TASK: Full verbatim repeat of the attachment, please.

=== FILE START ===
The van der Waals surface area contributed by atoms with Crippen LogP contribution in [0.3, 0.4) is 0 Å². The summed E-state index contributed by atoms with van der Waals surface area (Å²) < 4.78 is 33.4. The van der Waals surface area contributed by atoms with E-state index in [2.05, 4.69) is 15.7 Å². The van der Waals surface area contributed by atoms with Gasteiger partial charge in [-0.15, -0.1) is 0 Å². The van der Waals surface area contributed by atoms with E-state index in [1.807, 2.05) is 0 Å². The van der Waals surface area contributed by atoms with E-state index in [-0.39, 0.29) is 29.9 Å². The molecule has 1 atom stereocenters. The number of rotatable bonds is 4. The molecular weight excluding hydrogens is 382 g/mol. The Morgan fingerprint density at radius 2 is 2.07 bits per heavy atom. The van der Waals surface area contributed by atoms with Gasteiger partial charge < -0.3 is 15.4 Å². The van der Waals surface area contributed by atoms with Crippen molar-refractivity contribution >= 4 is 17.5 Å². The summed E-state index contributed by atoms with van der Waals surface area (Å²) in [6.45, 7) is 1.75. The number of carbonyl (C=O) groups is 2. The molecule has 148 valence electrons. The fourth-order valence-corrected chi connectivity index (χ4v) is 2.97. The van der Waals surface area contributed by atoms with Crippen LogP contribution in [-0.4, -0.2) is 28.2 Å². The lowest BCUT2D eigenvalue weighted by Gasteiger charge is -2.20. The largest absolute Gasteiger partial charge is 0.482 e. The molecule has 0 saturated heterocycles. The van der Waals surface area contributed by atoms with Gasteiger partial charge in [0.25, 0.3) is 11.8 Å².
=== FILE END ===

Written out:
The van der Waals surface area contributed by atoms with Crippen LogP contribution in [0.3, 0.4) is 0 Å². The summed E-state index contributed by atoms with van der Waals surface area (Å²) < 4.78 is 33.4. The van der Waals surface area contributed by atoms with E-state index in [2.05, 4.69) is 15.7 Å². The van der Waals surface area contributed by atoms with Gasteiger partial charge in [-0.15, -0.1) is 0 Å². The van der Waals surface area contributed by atoms with E-state index in [1.807, 2.05) is 0 Å². The van der Waals surface area contributed by atoms with E-state index in [-0.39, 0.29) is 29.9 Å². The molecule has 1 atom stereocenters. The number of rotatable bonds is 4. The molecular weight excluding hydrogens is 382 g/mol. The Morgan fingerprint density at radius 2 is 2.07 bits per heavy atom. The van der Waals surface area contributed by atoms with Gasteiger partial charge < -0.3 is 15.4 Å². The van der Waals surface area contributed by atoms with Crippen molar-refractivity contribution >= 4 is 17.5 Å². The summed E-state index contributed by atoms with van der Waals surface area (Å²) in [6.45, 7) is 1.75. The number of carbonyl (C=O) groups is 2. The molecule has 148 valence electrons. The fourth-order valence-corrected chi connectivity index (χ4v) is 2.97. The van der Waals surface area contributed by atoms with Crippen LogP contribution in [-0.4, -0.2) is 28.2 Å². The lowest BCUT2D eigenvalue weighted by Gasteiger charge is -2.20. The largest absolute Gasteiger partial charge is 0.482 e. The molecule has 0 saturated heterocycles. The van der Waals surface area contributed by atoms with Gasteiger partial charge in [0.25, 0.3) is 11.8 Å².